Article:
Suspecting that OSHA wasn't doing anything to protect food writers from poisonous plants, I was glad to be guided by Marrone, who's been foraging since college, when her friends taught her to harvest alien egg-like puffball mushrooms. (You can find a recipe for PLT sandwiches on page 121 of her book.) Marrone likes to wear her long, graying hair neatly braided into one thick plait. Dressed in hiking shoes, jeans, a denim shirt, and a backpack promoting the National Audubon Society, she looks ever the part of the nickname she has acquired: Julia Child of the Wild.
Walking through the parking lot toward the trailhead, Marrone was already finding edibles, including milkweed and wild grapes. Having forgone breakfast, I was ready to pick—but unfortunately the plants weren't. As we hiked, Marrone explained how foraging is very seasonal: ramps and ferns are best in the spring; berries peak midsummer; wild rice and roots are ready for harvest in the fall. I started to salivate when Marrone pointed out unripe black cherries, green-husked butternuts, and the bright yellow flowers of a Jerusalem artichoke with edible roots, but none of them was ready for consumption.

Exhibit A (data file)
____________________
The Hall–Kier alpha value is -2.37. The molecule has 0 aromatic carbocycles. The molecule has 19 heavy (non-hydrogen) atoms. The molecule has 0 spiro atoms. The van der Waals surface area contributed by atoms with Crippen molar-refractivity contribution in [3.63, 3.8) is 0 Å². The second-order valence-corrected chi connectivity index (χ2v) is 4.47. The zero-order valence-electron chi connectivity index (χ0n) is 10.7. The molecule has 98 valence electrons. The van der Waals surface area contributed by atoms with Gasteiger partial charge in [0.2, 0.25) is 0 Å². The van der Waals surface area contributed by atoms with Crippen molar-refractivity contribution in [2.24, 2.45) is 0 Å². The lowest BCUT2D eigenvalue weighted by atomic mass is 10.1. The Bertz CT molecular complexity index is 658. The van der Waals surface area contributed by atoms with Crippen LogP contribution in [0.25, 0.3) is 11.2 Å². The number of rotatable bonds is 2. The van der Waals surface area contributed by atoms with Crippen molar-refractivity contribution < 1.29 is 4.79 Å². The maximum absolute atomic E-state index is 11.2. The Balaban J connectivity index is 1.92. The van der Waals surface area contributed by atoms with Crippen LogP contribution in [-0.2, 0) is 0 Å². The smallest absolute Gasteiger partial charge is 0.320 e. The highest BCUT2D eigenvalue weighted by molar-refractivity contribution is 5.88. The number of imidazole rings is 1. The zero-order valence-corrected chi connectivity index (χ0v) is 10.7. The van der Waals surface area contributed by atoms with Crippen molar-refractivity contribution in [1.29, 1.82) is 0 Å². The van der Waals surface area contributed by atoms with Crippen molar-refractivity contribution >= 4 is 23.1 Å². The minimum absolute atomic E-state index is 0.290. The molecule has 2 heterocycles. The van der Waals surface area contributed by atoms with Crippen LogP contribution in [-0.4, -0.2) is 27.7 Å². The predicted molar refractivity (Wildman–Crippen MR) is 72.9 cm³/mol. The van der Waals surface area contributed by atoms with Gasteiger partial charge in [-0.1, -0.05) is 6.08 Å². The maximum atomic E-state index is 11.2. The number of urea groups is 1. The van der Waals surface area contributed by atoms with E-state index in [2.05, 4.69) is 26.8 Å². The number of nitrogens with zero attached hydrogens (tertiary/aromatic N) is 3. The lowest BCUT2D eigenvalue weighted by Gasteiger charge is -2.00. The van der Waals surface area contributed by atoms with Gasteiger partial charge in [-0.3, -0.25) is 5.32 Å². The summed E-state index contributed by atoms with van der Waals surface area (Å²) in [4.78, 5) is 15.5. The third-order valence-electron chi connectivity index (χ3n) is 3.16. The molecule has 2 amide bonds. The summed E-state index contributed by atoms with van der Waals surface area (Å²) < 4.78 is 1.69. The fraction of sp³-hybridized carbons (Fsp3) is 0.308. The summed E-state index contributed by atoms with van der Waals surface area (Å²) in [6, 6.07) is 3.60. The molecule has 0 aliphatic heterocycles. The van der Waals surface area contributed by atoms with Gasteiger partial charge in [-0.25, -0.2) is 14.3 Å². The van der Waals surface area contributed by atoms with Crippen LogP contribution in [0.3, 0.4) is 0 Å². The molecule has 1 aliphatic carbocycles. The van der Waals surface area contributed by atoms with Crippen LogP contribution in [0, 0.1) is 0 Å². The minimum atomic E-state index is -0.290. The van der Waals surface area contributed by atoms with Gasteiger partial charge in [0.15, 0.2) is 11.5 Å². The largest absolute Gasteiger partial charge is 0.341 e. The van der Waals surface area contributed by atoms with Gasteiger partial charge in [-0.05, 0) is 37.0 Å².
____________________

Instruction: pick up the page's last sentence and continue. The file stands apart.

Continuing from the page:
Marrone spotted chicken of the woods mushrooms—they looked like a layer of lumpy orange shelves growing on the side of a tree—and said she recommends fungi collection only for experienced foragers. While misidentifying most wild plants will usually result in an upset stomach at worst, with mushrooms, Marrone noted, "a mistake could kill you." Marrone carefully considers the attributes of each plant she approaches—checking the coloring of a leaf's underside, feeling a fern's stem for its characteristic deep groove—because instincts can often prove wrong. The stinging nettle, whose itch-inducing leaves Marrone touches only with a gloved hand, becomes perfectly benign when cooked. But a plant covered with pods that look like soybeans or sugar snap peas is inedible. And bright red baneberries—as glossy as nail polish and as tempting as a mistress—are in fact highly poisonous. The forager's number-one rule is "When it doubt, throw it out." Remember what happened to the guy from Into the Wild?
Some edible foods are easy to spot: purple clover and orange lilies, whose flowers may be eaten raw, or, in the case of the lilies, stuffed and fried like zucchini blossoms. But others stay well camouflaged. I felt as if I was hiking with the green-brown blur of nearsightedness, particularly when compared to Marrone, who seemed to function like a pair of human binoculars. "It's amazing what you can see because you're attuned," she remarked. "I can just walk through the woods—and there it is." Increasingly, though, once-common foraging skills are fading and edible plants are going undetected by untrained eyes. Ironically, Marrone was recently invited to Mystic Lake to instruct Native Americans on how to collect and prepare wild foods.